worth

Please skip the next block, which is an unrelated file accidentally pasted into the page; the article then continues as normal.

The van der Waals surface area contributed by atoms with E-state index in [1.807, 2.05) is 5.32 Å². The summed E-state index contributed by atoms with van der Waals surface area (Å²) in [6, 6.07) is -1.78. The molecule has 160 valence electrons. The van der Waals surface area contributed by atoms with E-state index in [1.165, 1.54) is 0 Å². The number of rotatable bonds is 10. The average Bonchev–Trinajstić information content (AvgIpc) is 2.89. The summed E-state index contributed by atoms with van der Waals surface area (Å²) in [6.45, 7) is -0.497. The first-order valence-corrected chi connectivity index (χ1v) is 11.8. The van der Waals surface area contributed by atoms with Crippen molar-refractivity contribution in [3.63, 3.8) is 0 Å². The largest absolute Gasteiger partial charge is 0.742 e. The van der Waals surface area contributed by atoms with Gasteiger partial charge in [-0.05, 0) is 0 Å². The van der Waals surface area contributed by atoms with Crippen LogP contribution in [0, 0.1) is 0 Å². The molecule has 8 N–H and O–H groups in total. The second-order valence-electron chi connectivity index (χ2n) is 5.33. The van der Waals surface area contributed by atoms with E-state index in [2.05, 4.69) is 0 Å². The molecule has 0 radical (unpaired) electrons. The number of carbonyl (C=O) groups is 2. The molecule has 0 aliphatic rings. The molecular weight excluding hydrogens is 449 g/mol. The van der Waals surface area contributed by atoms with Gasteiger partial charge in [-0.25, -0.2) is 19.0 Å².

Worth \Worth\, v. i. [OE. worthen, wur[thorn]en, to become, AS. weor[eth]an; akin to OS. wer[eth]an, D. worden, G. werden, OHG. werdan, Icel. ver[eth]a, Sw. varda, Goth. wa['i]rpan, L. vertere to turn, Skr. v[.r]t, v. i., to turn, to roll, to become. [root]143. Cf. {Verse}, -{ward}, {Weird}.] To be; to become; to betide; -- now used only in the phrases, woe worth the day, woe worth the man, etc., in which the verb is in the imperative, and the nouns day, man, etc., are in the dative. Woe be to the day, woe be to the man, etc., are equivalent phrases. [1913 Webster] I counsel . . . to let the cat worthe. --Piers Plowman. [1913 Webster] He worth upon [got upon] his steed gray. --Chaucer. [1913 Webster]